August 18, 2019, Chennai: The recently concluded two-day conference on Energy Finance in India at IIT Madras witnessed enthusiastic participation from various regulators, experts, industry leaders, bankers, activists and discussion on issues related to past, present and future of the Indian energy trajectory; role of finance in energy transition; financial crisis in power discoms; moving towards a secure, sustainable and innovative energy sector; socio-economic costs of the Indian energy story; state regulations and energy governance.

The conference started with the release of CFA’s annual Coal V/s Renewable report, which studied the investments made by the Public and Private Sector Banks on the coal and renewable energy in the calendar year 2018. The report revealed an astonishing 90% decline in 2018 coal power project finance/lending compared to 2017. The report was released by Vikram Kapoor, CMD, TANGEDCO; M.G. Devasahayam, former Member and Chairman, Haryana State Electricity Board; Soumya Dutta, Advisory Board member, the UN Climate Technology Centre & Network; Prof Sudhir Chella Rajan, IIT Madras, and others.

Speaking on the occasion, Vikram Kapoor, CMD, TANGEDCO, said, ‚ÄúThe agenda of climate change needs to be put on a pedestal with primacy to be given to carbon emission reductions. It will be important to give specific targets to government agencies and enable them to achieve quantified emission reduction to be able to sustain renewables scale-up and energy efficiency gains in India.‚ÄĚ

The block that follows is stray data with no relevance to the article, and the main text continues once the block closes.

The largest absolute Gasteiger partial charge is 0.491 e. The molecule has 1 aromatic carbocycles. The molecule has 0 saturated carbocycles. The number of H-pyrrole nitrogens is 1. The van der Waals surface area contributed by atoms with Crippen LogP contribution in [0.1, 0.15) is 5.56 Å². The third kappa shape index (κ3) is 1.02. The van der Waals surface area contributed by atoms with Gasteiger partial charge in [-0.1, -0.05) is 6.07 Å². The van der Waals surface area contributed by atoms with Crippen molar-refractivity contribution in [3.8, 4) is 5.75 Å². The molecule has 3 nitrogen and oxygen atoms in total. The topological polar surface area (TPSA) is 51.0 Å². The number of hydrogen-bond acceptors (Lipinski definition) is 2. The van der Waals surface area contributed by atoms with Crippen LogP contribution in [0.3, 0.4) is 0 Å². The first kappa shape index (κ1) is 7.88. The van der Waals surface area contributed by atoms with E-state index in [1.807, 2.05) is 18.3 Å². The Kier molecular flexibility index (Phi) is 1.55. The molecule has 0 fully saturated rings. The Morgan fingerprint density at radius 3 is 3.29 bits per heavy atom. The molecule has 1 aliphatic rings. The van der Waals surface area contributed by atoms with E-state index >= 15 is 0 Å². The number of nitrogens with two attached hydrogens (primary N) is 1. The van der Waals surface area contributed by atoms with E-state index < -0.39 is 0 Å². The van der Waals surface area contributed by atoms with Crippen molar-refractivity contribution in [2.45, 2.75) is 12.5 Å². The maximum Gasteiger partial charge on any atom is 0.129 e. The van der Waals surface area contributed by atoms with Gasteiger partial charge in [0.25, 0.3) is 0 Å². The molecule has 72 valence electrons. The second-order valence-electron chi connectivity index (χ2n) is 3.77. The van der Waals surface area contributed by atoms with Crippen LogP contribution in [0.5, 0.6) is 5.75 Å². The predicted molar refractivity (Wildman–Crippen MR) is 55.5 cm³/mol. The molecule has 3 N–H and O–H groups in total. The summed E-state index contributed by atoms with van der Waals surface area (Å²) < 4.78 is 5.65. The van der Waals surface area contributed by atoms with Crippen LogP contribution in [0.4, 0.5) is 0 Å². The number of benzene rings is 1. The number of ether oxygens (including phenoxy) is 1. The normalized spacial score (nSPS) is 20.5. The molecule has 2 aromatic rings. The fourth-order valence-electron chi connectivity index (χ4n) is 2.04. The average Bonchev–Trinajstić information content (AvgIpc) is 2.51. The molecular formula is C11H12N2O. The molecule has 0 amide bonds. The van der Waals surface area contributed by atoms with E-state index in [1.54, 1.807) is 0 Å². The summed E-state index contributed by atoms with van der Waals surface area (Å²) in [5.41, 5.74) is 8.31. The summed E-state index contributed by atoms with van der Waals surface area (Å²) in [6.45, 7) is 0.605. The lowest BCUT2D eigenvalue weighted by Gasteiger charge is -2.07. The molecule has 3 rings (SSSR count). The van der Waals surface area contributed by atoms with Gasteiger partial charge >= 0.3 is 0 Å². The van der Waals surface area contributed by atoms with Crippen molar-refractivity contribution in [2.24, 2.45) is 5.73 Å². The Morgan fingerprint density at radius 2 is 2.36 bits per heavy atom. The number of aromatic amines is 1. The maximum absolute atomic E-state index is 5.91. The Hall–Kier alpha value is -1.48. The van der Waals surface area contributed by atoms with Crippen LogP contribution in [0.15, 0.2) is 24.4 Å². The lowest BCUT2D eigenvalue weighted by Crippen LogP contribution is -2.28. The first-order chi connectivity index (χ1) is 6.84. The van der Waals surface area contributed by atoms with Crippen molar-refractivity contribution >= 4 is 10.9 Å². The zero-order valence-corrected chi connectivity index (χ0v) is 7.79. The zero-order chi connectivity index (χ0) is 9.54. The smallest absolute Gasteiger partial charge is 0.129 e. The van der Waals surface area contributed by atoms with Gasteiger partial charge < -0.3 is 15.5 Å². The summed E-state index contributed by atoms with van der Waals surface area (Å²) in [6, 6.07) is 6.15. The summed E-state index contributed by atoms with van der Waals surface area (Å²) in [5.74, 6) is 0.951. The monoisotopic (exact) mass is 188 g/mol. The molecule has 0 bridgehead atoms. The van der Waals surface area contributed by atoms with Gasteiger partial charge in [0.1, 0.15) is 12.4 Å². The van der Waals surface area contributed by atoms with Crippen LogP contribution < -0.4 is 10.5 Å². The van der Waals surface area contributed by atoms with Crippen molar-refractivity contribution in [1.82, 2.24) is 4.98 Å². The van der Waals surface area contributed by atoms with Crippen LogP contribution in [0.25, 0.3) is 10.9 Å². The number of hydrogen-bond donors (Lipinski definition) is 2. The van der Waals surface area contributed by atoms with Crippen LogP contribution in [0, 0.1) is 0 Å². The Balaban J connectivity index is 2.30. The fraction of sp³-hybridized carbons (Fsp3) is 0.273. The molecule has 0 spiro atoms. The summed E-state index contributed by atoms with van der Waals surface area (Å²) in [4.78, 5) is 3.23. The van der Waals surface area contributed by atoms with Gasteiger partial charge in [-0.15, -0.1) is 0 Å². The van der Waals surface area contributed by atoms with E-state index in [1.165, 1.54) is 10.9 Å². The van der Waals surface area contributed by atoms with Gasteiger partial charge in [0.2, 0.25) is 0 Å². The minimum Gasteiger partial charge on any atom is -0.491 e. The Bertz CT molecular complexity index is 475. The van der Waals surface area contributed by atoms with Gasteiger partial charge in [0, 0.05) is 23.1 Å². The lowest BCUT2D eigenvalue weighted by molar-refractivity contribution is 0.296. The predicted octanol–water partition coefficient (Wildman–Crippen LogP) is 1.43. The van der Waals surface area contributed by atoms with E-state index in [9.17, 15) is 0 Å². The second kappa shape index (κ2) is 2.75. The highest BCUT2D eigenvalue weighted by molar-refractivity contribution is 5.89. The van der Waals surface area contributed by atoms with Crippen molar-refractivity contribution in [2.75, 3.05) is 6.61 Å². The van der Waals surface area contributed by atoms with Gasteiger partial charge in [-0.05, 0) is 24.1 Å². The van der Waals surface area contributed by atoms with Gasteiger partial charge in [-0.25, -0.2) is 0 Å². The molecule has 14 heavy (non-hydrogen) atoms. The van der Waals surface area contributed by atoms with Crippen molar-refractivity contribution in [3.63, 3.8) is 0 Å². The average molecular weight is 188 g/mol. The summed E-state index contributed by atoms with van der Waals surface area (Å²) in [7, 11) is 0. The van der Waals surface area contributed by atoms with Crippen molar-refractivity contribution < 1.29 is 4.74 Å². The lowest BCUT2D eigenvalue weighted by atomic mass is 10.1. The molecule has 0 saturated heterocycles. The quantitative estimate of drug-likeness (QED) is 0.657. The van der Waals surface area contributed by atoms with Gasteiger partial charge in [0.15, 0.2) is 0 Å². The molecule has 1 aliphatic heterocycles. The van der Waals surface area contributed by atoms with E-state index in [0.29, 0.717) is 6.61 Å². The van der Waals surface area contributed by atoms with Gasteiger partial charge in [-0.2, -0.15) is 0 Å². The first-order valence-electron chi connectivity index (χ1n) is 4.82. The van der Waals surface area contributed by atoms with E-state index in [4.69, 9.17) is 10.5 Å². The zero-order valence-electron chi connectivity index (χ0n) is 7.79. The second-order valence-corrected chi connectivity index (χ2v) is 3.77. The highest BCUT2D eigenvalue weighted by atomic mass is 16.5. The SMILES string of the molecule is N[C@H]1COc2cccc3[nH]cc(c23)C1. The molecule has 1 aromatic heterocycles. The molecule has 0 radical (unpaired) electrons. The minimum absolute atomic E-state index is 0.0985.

Referring to the solar grid in India, MG Devasahayam, former Chairman of the Haryana Electricity Board said,¬†“The policy of centralised solar grid is wrong as a power system designed around renewable energy must both be flexible and allow for power storage. Setting up of mega and ultra-mega solar plants is not the way forward.” “Forcing solar into an inefficient centralised grid has serious ecological and economic consequences,‚ÄĚ he stressed.

Outlining the trends and challenges in the electricity in India, Prof Sudhir Chella Rajan, of IIT-Madras said, ‚ÄúIndia‚Äôs electricity generation, particularly for coal and renewables, expansion has been most dramatic post-2005, which led to increased energy access. However, the losses also remain high due to various reasons.” To resolve this, Dr Rajan underlined the need to improve the finances of DISCOMs by allowing them to capture energy efficiency gains; decreasing their exposure to subsidies; enhancing the scope of distributed power and community-scale micro-utilities, reducing portfolio risk; improving access and environmental management by integrated resource planning at the regional scale.

The conference, which was jointly organised by the Department of Humanities and Social Sciences, IIT-Madras and the Centre for Financial Accountability, New Delhi, was addressed by¬†Vikram Kapoor, CMD,¬†TANGEDCO;¬†M.G. Devasahayam,¬†former Member and Chairman, Haryana State Electricity Board;¬†VP Raja, former Chairman of the Ministry of Environment and Forest‚Äôs Expert Appraisal Committee on Thermal Projects and Coal Mining;¬†Shuboday Ganta,¬†Associate Vice President, Transaction Advisory Services, Ernst & Young;¬†Paranjoy Guha Thakurta,¬†veteran journalist and filmmaker;¬†Rishabh Jain,¬†Manager ‚Äď Market Intelligence, Centre for Energy Finance, Council on Energy, Environment and Water; ¬†Ashok Shreenivas, Senior Fellow at Prayas (Energy Group); ¬†K. E. Raghunathan,¬†MD, Solkar Solar Industry Limited;¬†Svati Bhogle,¬†CEO, Technology Informatics Design Endeavour (TIDE);¬†Nitin Sethi, Business Standard;¬†Vibhuti Garg, Energy Economist, Institute for Energy Economics and Financial Analysis;¬†Dr Thomas Franco,¬†former General Secretary, All India Bank Officers Confederation;¬†Nityanand Jayaraman,¬†writer and researcher;¬†Leo Saldanha, Environment Support Group;¬†Bhargavi Rao,¬†Independent Researcher; among others.